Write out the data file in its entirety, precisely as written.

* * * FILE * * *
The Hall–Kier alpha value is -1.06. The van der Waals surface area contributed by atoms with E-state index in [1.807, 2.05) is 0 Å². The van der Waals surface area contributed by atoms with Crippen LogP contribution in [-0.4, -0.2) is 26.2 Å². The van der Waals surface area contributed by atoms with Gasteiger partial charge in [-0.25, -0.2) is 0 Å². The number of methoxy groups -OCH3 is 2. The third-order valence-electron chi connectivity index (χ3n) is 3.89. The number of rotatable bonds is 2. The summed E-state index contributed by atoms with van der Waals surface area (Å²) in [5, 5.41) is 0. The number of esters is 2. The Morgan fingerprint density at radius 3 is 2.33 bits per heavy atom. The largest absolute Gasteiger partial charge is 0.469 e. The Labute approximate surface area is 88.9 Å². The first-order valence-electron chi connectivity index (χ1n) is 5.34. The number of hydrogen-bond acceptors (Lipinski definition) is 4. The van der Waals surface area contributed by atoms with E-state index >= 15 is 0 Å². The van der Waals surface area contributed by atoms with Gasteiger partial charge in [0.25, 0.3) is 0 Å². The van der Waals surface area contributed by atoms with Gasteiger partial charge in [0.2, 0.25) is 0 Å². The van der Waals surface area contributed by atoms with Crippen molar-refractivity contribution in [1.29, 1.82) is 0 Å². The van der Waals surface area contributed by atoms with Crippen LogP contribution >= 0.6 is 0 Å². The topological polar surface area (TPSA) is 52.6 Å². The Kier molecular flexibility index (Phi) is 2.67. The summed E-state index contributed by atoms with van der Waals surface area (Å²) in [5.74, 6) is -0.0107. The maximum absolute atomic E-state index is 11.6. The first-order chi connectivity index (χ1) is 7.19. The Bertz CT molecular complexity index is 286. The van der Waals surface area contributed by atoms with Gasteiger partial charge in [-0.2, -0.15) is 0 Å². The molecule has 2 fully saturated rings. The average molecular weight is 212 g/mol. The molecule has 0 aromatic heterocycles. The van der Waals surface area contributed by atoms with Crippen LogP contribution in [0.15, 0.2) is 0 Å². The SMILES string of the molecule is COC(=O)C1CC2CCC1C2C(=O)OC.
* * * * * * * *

The Hall–Kier alpha value is -1.06. The van der Waals surface area contributed by atoms with E-state index in [1.807, 2.05) is 0 Å². The van der Waals surface area contributed by atoms with Crippen LogP contribution in [-0.4, -0.2) is 26.2 Å². The van der Waals surface area contributed by atoms with Gasteiger partial charge in [-0.25, -0.2) is 0 Å². The number of methoxy groups -OCH3 is 2. The third-order valence-electron chi connectivity index (χ3n) is 3.89. The number of rotatable bonds is 2. The summed E-state index contributed by atoms with van der Waals surface area (Å²) in [5, 5.41) is 0. The number of esters is 2. The Morgan fingerprint density at radius 3 is 2.33 bits per heavy atom. The largest absolute Gasteiger partial charge is 0.469 e. The Labute approximate surface area is 88.9 Å². The first-order valence-electron chi connectivity index (χ1n) is 5.34. The number of hydrogen-bond acceptors (Lipinski definition) is 4. The van der Waals surface area contributed by atoms with E-state index >= 15 is 0 Å². The van der Waals surface area contributed by atoms with Gasteiger partial charge in [0.25, 0.3) is 0 Å². The van der Waals surface area contributed by atoms with Gasteiger partial charge in [0.2, 0.25) is 0 Å². The van der Waals surface area contributed by atoms with Crippen molar-refractivity contribution in [1.29, 1.82) is 0 Å². The van der Waals surface area contributed by atoms with Crippen LogP contribution >= 0.6 is 0 Å². The topological polar surface area (TPSA) is 52.6 Å². The Kier molecular flexibility index (Phi) is 2.67. The summed E-state index contributed by atoms with van der Waals surface area (Å²) in [5.74, 6) is -0.0107. The maximum absolute atomic E-state index is 11.6. The first-order chi connectivity index (χ1) is 7.19. The Bertz CT molecular complexity index is 286. The van der Waals surface area contributed by atoms with Gasteiger partial charge in [-0.2, -0.15) is 0 Å². The molecule has 2 fully saturated rings. The average molecular weight is 212 g/mol. The molecule has 0 aromatic heterocycles. The van der Waals surface area contributed by atoms with Crippen LogP contribution in [0.15, 0.2) is 0 Å². The SMILES string of the molecule is COC(=O)C1CC2CCC1C2C(=O)OC.